A successful returnship (which is most of the time) results in the candidate landing a full-time job. It doesn’t end there. “A full-time job after a long break comes with its own complications which are mostly easy to solve but also easily derail the woman from her path,” she explains, “So we stay with her for two months after her employment begins to ensure that all the effort that the candidate has put to get to where she is doesn’t go to waste.”

indePenn kickstarted its first workshop at Gowri’s house in February 2020. “We arranged all the furniture in the living room and set it up,” Rani describes with excitement, “And with March came the pandemic so we had to pivot.” To the founders’ dismay, things were beginning to slow down that month. “We were like an express train with excitement when we started and the pandemic forced us to move like a goods train!” they joke. The shift nevertheless, was a blessing in disguise. More women were open to engaging through the virtual format given the flexibility it offered and companies were forced to make jobs remote giving more women the opportunity to work while also taking care of their homes.

The founders practiced what they preached. “That’s another reason why Rani and I got along!” grins Rajani, “We have no feeling of embarrassment learning from people around us. Most of the time we go to people much younger than us and ask them to teach us how to do things.” While indePenn had to pivot to accommodate the pandemic, the founders (who were senior professionals at their respective workplaces before this) had to adapt to run their new start-up. “I was so used to asking people why a task wasn’t done on time back at TCS,” recalls Rajani with a smile “And here we were spending days trying to figure out different types of seals and where to get them made!” adds Rani. “That’s why I’d like to believe that we are bootstrapped in every way,” concludes Rajani as the duo break into nostalgic anecdotes with intermittent laughter.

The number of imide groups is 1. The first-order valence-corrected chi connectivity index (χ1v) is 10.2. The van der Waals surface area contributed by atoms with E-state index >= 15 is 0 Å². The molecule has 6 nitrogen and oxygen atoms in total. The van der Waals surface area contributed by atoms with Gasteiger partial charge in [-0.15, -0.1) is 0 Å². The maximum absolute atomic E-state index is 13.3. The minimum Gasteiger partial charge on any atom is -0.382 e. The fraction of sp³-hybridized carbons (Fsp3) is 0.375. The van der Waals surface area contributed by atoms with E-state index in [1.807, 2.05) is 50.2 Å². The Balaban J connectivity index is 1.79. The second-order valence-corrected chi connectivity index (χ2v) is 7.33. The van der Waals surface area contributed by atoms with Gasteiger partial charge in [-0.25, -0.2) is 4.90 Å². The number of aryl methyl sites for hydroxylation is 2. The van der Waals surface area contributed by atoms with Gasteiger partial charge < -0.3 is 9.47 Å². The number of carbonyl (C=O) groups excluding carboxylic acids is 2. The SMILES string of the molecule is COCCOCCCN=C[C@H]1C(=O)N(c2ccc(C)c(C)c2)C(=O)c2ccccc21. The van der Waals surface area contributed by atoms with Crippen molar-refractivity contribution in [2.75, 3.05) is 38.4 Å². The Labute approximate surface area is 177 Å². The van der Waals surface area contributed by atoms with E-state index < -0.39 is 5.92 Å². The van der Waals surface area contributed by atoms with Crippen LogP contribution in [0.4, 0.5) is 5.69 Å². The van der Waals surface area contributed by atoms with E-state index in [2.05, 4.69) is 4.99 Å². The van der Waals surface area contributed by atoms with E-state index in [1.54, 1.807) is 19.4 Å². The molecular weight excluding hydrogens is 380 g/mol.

“Both of us come from a B2B background so figuring out B2C was an exciting challenge for us,” says Rajani. “I had only used Facebook to post about my personal life every now and then, so when we made a page I started spending a lot of time experimenting with my interest in art while making posts for indePenn,” narrates Rani as Rajani jokes about the hours her partner would put into the ‘details’. The startup now has six core members between the age of thirty and forty who work pro bono and specialise in everything from social media marketing to finance. “Since they are about the same age as our targeted client-base they give us great insight into what kind of outreach works and what doesn’t,” explain the duo.

“We’re proud to be a Tamil Nadu startup—as our name suggests,” says Rani with delight. indePenn is currently targeting women from across South India and directing them to a more independent life by showing them the way to financial freedom. “That is where the real problem is. Women do much so much of work at home and most of the time they feel like they do not deserve to spend money on themselves,” addresses Rajani, “ It is sad but true, the only way to empower these women is by giving them financial freedom.”

Rani and Rajani have successfully mentored and helped women with their framework. As indePenn grows the duo are constantly motivated and inspired by the women they see around them in their daily lives, be it their mothers and grandmothers or the women who attend their workshops. Leading by example, they prove that it is never too late to follow your dreams.